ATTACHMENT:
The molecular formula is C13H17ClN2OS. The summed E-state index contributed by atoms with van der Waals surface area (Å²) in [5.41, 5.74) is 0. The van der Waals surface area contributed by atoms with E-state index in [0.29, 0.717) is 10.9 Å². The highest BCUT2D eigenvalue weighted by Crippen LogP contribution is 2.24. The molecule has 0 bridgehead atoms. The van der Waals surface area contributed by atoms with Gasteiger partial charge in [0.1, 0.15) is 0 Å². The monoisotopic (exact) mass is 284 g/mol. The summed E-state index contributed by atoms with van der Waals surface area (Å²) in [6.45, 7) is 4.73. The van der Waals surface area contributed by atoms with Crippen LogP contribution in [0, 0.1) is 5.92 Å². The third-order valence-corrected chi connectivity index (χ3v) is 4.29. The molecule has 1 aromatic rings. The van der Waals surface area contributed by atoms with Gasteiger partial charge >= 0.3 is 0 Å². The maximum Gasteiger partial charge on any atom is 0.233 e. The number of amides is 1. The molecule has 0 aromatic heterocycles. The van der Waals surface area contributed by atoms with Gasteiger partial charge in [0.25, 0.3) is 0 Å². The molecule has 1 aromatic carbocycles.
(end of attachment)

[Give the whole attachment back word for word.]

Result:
The molecular formula is C13H17ClN2OS. The summed E-state index contributed by atoms with van der Waals surface area (Å²) in [5.41, 5.74) is 0. The van der Waals surface area contributed by atoms with E-state index in [0.29, 0.717) is 10.9 Å². The highest BCUT2D eigenvalue weighted by Crippen LogP contribution is 2.24. The molecule has 0 bridgehead atoms. The van der Waals surface area contributed by atoms with Gasteiger partial charge in [0.1, 0.15) is 0 Å². The monoisotopic (exact) mass is 284 g/mol. The summed E-state index contributed by atoms with van der Waals surface area (Å²) in [6.45, 7) is 4.73. The van der Waals surface area contributed by atoms with Crippen LogP contribution in [0, 0.1) is 5.92 Å². The third-order valence-corrected chi connectivity index (χ3v) is 4.29. The molecule has 1 aromatic rings. The van der Waals surface area contributed by atoms with Gasteiger partial charge >= 0.3 is 0 Å². The maximum Gasteiger partial charge on any atom is 0.233 e. The number of amides is 1. The molecule has 0 aromatic heterocycles. The van der Waals surface area contributed by atoms with Gasteiger partial charge in [0.25, 0.3) is 0 Å². The molecule has 1 aromatic carbocycles.